Reeves has highlighted that she considers the matter one the HMRC should investigated with some urgency, in order to ensure that the UK, as the company’s largest provider of workers to the company, offers its workers ‘fair pay and reasonable working conditions’.
Read more in The Guardian.
- Corporate Law
Reported by Spencer Yap
Provisional findings of Fox-Sky deal
Since late 2017, Fox has been actively trying to buy over the remaining 61% of Sky broadcasting which it does not own. However, the deal might not be approved by the Competition and Markets Authority (CMA). Without the takeover, the Murdoch Family Trust already has close to a third market share of news outlets in the UK (including non-televised outlets such as radio, newspapers and their online presence). The CMA provision findings found that if the deal goes through, the Murdochs would have ‘too much power’ in the media sector. Subsequently, by allowing excessive power in the media, it would affect media plurality, permitting the family to alter public opinion and the political agenda.
However, the provisional findings may prove moot. Outside of the Fox – Sky deal, Disney is currently pushing for a take-over of the Fox name. Though that deal itself is tangled up with its regulatory problems in the US, the takeover of Fox may be sufficient to satisfy the CMA and allow for the Fox – Sky deal to go through. Currently, the CMA wants Fox to allow the news broadcasting arm of Sky to remain independent, thereby not adversely affecting the media plurality within UK. Seeing how Disney’s main focus has been entertainment and not news, the Disney – Fox takeover may see Disney forcing Fox to abide with the CMA. That being said, the head of Disney seems committed to Sky News at the moment and wanting to keep Sky News.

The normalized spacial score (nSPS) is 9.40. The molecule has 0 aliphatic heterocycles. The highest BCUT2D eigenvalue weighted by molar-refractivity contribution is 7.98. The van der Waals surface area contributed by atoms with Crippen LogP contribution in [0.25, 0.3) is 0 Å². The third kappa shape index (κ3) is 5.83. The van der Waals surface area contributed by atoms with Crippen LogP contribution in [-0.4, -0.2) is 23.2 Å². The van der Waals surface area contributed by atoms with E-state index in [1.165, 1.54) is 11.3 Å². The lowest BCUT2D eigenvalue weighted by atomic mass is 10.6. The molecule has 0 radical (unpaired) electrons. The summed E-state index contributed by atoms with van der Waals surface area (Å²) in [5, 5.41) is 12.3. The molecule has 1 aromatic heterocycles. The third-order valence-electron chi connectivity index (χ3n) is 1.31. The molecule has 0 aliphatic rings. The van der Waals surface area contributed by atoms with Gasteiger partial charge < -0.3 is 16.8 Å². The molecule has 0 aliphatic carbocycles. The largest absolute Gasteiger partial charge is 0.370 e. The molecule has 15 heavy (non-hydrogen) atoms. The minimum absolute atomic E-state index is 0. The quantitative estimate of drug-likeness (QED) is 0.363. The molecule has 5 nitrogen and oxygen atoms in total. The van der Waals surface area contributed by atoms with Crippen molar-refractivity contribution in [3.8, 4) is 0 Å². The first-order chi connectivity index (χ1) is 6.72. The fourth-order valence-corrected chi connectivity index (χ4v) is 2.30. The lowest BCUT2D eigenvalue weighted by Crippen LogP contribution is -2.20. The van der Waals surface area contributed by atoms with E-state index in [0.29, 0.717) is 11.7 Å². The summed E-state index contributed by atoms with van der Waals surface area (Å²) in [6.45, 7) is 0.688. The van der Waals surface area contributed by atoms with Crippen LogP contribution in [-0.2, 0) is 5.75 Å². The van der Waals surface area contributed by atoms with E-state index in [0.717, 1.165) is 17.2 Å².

- Family Law
Reported by Anna Flaherty
Divorce costing couples £14,561 on average
Legal and lifestyle costs during divorce or separation have been increasing year by year. Whilst in 2014 couples could expect to pay somewhere in the region of £12,432, there has been a 17% increase in the last two years. Aviva estimates that couples must now expect to pay approximately £14,561. Though the rate of inflation may be considered, this is nevertheless a stark increase in cost. Not only this, but the time within which these matters are settled has also increased, with couples now generally taking 14.5 months to come to a settlement.
These aforementioned issues are only the short-term issues. Following separation (with 46% of couples having both partners find new accommodation) 51% of all separated individuals find themselves having to rent rather than buy property. The large cost of settling the separation is a significant contributing factor, as many find they simply can’t afford the price of property.
With the cost of divorce, and the rising price of housing, Aviva’s statistics show that couples are choosing to remain living together despite their separation. This is particularly prevalent in London, with 28% of separated couples continuing to live under the same roof.
Read more here.